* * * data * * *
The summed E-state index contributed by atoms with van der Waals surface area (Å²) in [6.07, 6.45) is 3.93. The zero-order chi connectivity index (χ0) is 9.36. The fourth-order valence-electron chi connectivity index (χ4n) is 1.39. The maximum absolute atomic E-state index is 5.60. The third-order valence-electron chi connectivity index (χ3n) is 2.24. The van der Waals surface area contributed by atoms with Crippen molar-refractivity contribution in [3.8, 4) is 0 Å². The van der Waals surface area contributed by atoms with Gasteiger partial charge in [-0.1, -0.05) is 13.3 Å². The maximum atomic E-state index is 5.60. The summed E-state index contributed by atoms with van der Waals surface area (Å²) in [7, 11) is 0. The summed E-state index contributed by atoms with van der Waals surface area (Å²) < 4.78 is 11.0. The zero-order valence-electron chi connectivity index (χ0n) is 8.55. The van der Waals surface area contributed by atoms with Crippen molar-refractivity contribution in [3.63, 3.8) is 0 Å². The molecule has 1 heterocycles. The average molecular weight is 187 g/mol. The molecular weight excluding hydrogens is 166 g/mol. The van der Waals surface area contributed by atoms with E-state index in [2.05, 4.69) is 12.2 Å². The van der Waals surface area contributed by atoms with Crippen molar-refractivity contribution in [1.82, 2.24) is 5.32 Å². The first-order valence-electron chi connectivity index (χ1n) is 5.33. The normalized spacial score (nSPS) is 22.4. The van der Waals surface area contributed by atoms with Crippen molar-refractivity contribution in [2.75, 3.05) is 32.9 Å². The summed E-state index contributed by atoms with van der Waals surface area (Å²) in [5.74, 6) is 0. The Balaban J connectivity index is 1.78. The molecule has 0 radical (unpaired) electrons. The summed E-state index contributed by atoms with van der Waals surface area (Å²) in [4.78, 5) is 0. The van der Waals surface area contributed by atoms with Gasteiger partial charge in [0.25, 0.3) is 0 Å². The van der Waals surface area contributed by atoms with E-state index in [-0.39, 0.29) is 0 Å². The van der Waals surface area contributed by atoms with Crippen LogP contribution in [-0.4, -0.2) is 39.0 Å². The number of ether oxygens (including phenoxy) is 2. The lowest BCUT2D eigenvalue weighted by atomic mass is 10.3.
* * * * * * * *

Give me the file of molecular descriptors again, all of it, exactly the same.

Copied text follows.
The summed E-state index contributed by atoms with van der Waals surface area (Å²) in [6.07, 6.45) is 3.93. The zero-order chi connectivity index (χ0) is 9.36. The fourth-order valence-electron chi connectivity index (χ4n) is 1.39. The maximum absolute atomic E-state index is 5.60. The third-order valence-electron chi connectivity index (χ3n) is 2.24. The van der Waals surface area contributed by atoms with Crippen molar-refractivity contribution in [3.8, 4) is 0 Å². The van der Waals surface area contributed by atoms with Gasteiger partial charge in [-0.1, -0.05) is 13.3 Å². The maximum atomic E-state index is 5.60. The summed E-state index contributed by atoms with van der Waals surface area (Å²) in [7, 11) is 0. The summed E-state index contributed by atoms with van der Waals surface area (Å²) < 4.78 is 11.0. The zero-order valence-electron chi connectivity index (χ0n) is 8.55. The van der Waals surface area contributed by atoms with Crippen molar-refractivity contribution in [3.63, 3.8) is 0 Å². The molecule has 1 heterocycles. The average molecular weight is 187 g/mol. The molecular weight excluding hydrogens is 166 g/mol. The van der Waals surface area contributed by atoms with E-state index in [2.05, 4.69) is 12.2 Å². The van der Waals surface area contributed by atoms with Crippen molar-refractivity contribution in [1.82, 2.24) is 5.32 Å². The first-order valence-electron chi connectivity index (χ1n) is 5.33. The normalized spacial score (nSPS) is 22.4. The van der Waals surface area contributed by atoms with Crippen molar-refractivity contribution in [2.75, 3.05) is 32.9 Å². The summed E-state index contributed by atoms with van der Waals surface area (Å²) in [5.74, 6) is 0. The Balaban J connectivity index is 1.78. The molecule has 0 radical (unpaired) electrons. The summed E-state index contributed by atoms with van der Waals surface area (Å²) in [4.78, 5) is 0. The van der Waals surface area contributed by atoms with Gasteiger partial charge in [0.25, 0.3) is 0 Å². The van der Waals surface area contributed by atoms with E-state index in [-0.39, 0.29) is 0 Å². The van der Waals surface area contributed by atoms with Crippen LogP contribution in [-0.4, -0.2) is 39.0 Å². The number of ether oxygens (including phenoxy) is 2. The lowest BCUT2D eigenvalue weighted by atomic mass is 10.3.